TORONTO -- This year you are not going to find a more appalling, tasteless, grotesque, politically incorrect or slanderous film than "Borat: Cultural Learnings of America for Make Benefit Glorious Nation of Kazakhstan." You probably won't laugh as hard all year either. For once it's true: Borat has to be seen to be believed. Like an exploding cesspool at a country club dinner. Or a strip show in a cathedral. You just might want to stay through the credit crawl too: The last shot is as funny as the first one.

Borat is a mockumentary revolving around one Borat Sagdiyev, a gangly, gray-suited journalist working for Kazakhstan's state-run TV network, who takes his mangled English and die-hard prejudices to America to make a documentary about life in the U.S. of A. Borat is the brainchild of British comic Sacha Baron Cohen, creator and star of HBO's Da Ali G Show. The director of Borat is one of the inventors of modern TV comedy, Larry Charles, whose sure hand here shows that he has moved on from Masked and Anonymous, his unfortunate first misstep in cinema.

Borat played to many empty seats at initial festival screenings last week. But in its final screenings, turn-away crowds showed up thanks to the buzz. Here amid all this serious, high-minded art, audiences were greedy for a movie where everything, truly everything, is inappropriate. Fox may have a hit with Borat.

The movie begins in Kazakhstan (with Romania doing the honors), where Borat shows off his native village and its traditions. This includes the Running of the Jew, where young men flee down a corridor of terror before an individual in a huge mask that brings together just about every anti-Semitic caricature into one horrible visage. Borat then proudly introduces his sister, "the No. 4 prostitute in all of country."

He brings to America a host of prejudices so ingrained as to offend everyone he meets. His interview with a group of feminists revolves around his belief that a woman's brain is the size of a squirrel's. He is terrified of homosexuals, yet blithely practices his homeland's manly customs of men kissing each other and wrestling in the nude.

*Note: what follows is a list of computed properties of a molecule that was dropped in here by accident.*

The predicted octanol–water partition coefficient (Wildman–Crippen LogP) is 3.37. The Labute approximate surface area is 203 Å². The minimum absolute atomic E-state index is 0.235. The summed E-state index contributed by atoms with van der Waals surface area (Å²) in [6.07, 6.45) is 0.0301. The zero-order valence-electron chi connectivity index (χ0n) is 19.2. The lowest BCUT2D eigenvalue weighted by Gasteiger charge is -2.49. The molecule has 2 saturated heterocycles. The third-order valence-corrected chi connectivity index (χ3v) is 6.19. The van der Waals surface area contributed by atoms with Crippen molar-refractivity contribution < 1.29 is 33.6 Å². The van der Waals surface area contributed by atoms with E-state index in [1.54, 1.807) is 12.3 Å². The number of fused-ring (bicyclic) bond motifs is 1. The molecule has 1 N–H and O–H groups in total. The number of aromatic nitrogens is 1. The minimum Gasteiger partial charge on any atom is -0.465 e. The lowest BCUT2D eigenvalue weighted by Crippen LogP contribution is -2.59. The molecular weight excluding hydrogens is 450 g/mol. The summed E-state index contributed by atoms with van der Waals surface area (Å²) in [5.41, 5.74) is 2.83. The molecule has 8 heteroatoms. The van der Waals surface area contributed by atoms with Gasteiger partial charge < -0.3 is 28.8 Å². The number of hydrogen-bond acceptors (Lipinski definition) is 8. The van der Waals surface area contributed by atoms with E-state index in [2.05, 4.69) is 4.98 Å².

Borat is accompanied by his obese producer, Azamat Bagatov (Ken Davitian), who can't understand why they are crossing the country in a purchased Ice Cream truck instead of doing the interviews scheduled on the East Coast. He doesn't realize that his colleague has discovered his true love while watching reruns of Baywatch on TV: Pamela Anderson. Because she lives in California, that is now the promised land. He means to marry her Kazakhstan-style, which requires a burlap sack.

On the road, Borat takes hip-hop lessons from black youths. He tries to purchase a gun to protect himself from Jews. (He buys a bear instead.) He draws cheers from a crowd at a rodeo by chanting, "May George Bush drink the blood of every man, woman and child in Iraq!" He invites a large prostitute to a dinner party of religious conservatives.

The high point -- which also is the low point -- comes when he and his producer get into a very physical fight in their hotel room over Anderson, which spills into the hall, an elevator, the lobby and finally a convention in a banquet room. They are both Buck Naked, which is not a pretty sight.

So, is Borat a modern-day version of those old Polish jokes? The movie will have its detractors and defenders, but it's pretty clear the satiric attack isn't on bigotry so much as its origins -- superstitions, traditions, ancestral animosities and beliefs in cultural and gender superiority, all firmly rooted in dire ignorance.

The weapon wielded by Cohen and Charles is crudeness. People today, especially those in public life, can disguise prejudice in coded language and soft tones. Bigotry is ever so polite now. So the filmmakers mean to drag the beast out into the sunlight of brilliant satire and let everyone see the rotting, stinking, foul thing for what it is. When you laugh at something that is bad, it loses much of its power.

BORAT: CULTURAL LEANINGS OF AMERICA FOR MAKE BENEFIT GLORIOUS NATION OF KAZAKHSTAN

20th Century Fox

One America/Everyman Pictures

Credits:

Director: Larry Charles

Screenwriters: Sacha Baron Cohen, Anthony Hines, Peter Baynham, Don Mazer

Producers: Sacha Baron Cohen, Jay Roach

Executive producers: Dan Mazer, Monica Levinson

Director of photography: Anthony Hardwick, Luke Geissbuhler

Production designer: David Maturana

Costumes: Jason Alper

Music: Erran Baron Cohen

Editors: Peter Teschner, James Thomas

Cast:

Borat Sagdiyev: Sacha Baron Cohen

Herself: Pamela Anderson

Azamat Bagatov: Ken Davitian

MPAA rating R

Running time -- 83 minutes

See also

Credited With | External Sites